Is there an art to getting viewers to watch arts programming on television?
We’ll find out this season as CBC launches an aggressive new arts initiative. Taking the high road on arts seems like a kamikaze mission for a broadcaster given all the shiny distractions on other channels. Covering Canada’s thriving national arts scene has one big thing going for it, however: these documentary-style shows are relatively cheap to produce. That works for CBC these days given losses in revenue on both the ad and appropriation side.
It also must work for arts communities across Canada. I was in Regina a year ago visiting the set of the Corner Gas movie and was treated to a lively and surprisingly playful aboriginal art installation at the Mackenzie Art Gallery. One display had film of native dancing timed to a rap beat. There were also plenty of neon displays of traditional aboriginal icons. It was cool, and I would never have experienced it if I hadn’t been brought there.
“We want to bring those experiences to you,” says CBC Arts Executive Producer Carolynne Hew. Think of the CBC digital arts platforms as a modern, virtual experience of an exhibit. You don’t even have to leave your couch to see Exhibitionists, says Hew, a player, prior to her CBC tenure, on Toronto’s indie film scene.
“CBC Arts really wants to be a connector,” she says, “and connect the Canadian artists with a different audience they wouldn’t normally come live face to face with.” Hew sees the initiative as all part of the new sharing economy. “We want to help share their creativity.”
Two new CBC arts programs launch this week:
Crash Gallery, premiering Friday at 8:30 p.m. ET, seems like another TV talent show, with three painters and other visual artists competing to win a showdown competition. The difference, says, Dettman, is that “this is not a show about who’s going to win or lose. It’s about watching creativity unfold in front of you.” It’s hosted by Sean O’Neill from the Art Gallery of Ontario.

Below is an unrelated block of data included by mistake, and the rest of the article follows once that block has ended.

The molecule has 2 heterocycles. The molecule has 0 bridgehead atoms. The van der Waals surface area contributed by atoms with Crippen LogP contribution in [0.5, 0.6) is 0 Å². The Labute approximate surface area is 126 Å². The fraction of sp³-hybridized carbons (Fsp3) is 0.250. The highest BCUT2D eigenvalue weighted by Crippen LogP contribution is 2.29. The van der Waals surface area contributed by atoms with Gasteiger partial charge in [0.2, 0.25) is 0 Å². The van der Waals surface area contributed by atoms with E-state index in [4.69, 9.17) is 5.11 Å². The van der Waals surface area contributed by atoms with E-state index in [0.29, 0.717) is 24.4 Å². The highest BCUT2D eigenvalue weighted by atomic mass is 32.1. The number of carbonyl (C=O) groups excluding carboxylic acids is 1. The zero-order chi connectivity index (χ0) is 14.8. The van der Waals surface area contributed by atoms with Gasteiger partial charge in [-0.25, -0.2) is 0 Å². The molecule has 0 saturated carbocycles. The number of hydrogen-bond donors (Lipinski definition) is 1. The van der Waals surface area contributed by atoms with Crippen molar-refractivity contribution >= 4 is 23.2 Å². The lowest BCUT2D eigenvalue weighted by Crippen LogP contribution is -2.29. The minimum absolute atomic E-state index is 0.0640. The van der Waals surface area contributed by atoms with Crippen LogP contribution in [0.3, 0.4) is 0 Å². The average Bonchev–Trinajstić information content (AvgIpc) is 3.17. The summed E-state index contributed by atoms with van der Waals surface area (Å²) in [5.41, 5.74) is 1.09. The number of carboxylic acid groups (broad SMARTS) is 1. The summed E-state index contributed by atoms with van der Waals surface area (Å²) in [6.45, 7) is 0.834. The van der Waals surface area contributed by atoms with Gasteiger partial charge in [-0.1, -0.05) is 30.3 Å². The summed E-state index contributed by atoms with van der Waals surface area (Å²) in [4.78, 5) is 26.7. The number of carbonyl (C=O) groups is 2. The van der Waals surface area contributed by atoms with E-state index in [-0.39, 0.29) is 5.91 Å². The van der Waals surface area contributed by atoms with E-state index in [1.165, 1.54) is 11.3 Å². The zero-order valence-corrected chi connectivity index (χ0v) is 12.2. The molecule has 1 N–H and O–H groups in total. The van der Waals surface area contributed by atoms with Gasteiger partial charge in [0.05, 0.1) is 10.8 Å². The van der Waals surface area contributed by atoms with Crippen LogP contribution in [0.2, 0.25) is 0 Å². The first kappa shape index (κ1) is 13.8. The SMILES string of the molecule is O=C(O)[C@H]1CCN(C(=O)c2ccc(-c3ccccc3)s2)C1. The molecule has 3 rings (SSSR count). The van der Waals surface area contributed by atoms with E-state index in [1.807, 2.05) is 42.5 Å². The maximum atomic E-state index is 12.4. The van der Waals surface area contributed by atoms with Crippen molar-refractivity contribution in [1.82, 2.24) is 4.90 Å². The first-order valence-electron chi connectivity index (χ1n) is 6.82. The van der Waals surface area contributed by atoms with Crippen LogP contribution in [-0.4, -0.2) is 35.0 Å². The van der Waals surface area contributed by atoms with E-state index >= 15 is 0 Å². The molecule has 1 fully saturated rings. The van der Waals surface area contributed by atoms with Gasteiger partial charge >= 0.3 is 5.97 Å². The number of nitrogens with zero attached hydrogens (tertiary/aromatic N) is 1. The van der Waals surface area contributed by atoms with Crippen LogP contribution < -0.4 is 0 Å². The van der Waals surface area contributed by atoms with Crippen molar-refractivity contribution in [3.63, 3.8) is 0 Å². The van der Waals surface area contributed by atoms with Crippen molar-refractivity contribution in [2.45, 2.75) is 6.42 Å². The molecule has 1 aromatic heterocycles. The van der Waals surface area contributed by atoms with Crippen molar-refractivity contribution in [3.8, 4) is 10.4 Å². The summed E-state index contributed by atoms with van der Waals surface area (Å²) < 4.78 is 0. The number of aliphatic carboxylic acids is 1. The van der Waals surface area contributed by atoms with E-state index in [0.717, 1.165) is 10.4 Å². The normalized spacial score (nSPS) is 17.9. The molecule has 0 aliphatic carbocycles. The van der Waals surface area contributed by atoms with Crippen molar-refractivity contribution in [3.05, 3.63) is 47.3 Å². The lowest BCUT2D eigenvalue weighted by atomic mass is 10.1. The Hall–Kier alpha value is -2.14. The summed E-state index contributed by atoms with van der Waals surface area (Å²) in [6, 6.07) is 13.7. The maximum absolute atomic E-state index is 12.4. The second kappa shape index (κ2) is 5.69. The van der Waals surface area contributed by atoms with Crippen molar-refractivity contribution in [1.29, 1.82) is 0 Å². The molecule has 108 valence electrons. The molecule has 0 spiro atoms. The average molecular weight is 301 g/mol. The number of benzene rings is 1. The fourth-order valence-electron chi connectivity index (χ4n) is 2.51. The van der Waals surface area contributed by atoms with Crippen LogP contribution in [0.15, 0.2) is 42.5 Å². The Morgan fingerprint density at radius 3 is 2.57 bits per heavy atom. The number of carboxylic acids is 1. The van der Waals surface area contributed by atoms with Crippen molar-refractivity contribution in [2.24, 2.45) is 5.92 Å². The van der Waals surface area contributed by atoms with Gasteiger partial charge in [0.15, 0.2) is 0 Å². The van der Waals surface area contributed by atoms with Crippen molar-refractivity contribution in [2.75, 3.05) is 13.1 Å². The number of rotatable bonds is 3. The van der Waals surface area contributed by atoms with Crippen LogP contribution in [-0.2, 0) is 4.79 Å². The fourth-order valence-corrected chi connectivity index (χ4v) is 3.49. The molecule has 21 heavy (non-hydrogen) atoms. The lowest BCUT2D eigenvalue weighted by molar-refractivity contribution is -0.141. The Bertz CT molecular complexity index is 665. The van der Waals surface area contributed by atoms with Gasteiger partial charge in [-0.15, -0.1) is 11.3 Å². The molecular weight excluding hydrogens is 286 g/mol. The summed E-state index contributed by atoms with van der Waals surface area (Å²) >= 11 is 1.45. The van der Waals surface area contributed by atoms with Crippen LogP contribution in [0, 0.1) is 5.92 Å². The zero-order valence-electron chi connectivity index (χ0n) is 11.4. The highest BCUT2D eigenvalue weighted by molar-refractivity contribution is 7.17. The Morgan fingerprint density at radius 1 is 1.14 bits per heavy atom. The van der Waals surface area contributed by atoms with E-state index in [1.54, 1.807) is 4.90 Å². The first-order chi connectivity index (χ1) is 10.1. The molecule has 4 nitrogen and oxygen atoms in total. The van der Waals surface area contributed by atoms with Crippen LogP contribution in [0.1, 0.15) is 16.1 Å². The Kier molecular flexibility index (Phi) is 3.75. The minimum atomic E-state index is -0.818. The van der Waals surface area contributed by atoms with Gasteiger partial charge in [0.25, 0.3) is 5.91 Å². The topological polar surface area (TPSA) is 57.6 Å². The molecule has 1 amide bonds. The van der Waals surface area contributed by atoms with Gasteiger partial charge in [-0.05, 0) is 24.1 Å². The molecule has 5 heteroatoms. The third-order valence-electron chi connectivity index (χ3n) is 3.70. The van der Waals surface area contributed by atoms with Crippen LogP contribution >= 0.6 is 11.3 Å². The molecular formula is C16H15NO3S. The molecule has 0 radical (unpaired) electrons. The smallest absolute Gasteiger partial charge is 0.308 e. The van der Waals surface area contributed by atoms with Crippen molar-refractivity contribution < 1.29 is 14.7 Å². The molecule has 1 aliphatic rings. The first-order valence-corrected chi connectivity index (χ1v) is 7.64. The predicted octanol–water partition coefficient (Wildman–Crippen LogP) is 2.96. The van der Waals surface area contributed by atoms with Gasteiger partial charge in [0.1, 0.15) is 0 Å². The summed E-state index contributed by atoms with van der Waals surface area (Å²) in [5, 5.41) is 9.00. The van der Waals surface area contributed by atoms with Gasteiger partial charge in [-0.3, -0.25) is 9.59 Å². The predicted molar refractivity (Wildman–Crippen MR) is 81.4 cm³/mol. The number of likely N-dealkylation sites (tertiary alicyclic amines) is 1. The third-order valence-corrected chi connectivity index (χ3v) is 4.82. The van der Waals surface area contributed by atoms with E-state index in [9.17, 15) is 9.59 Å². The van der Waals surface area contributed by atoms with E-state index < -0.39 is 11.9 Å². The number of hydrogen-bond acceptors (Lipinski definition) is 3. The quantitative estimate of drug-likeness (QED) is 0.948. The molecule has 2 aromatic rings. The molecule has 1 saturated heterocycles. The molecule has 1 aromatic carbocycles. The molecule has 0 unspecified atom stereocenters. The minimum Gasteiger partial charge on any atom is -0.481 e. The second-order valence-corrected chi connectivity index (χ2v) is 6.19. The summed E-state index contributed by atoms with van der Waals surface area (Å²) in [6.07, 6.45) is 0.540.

Exhibitionists (premiering Oct. 4 at 4 p.m. ET) profiles emerging and established Canadian artists. Recent Toronto International Film Festival “Best Canadian Feature Film” winner Stephen Dunn is featured Sunday, as is James Kerr, gaining notoriety as “The Renaissance Man of the GIF World” for his Monty Python-like mashups of high art and low comedy. Amanda Parris hosts.
A third TV series, Interrupt this Program, begins Nov. 6. Part travelogue with stops in Kiev, Athens and Beirut, Dettman says the five-part series will show how artists are “reimagining their city” and are the true “agents of change.”
Three other digital arts originals also premiere this fall, with The re-education of Eddy Rogo—about a wheeler dealer in the world of arts and antiques—already streaming on-line at CBC.ca/arts. There’s a Rogo episode up now that features an artist who glues bashed up pianos back together and calls it art. You be the judge here.
Hew adds that all three new TV shows will also be available to stream on-line—two days ahead of their TV premieres. “We want to give out digital audiences a little bit of a scoop,” she says. “People want to be the first too see stuff.”
Hew also says the digital arts producers somehow talked author Salman Rushdie into sticking around after a CBC News segment and reciting and evaluating Drake lyrics. The result is pretty hilarious. Check it out here.
Finding humour in arts coverage–now that’s something to celebrate. Read more about the new CBC arts initiative here at this feature I wrote this week for The Canadian Press.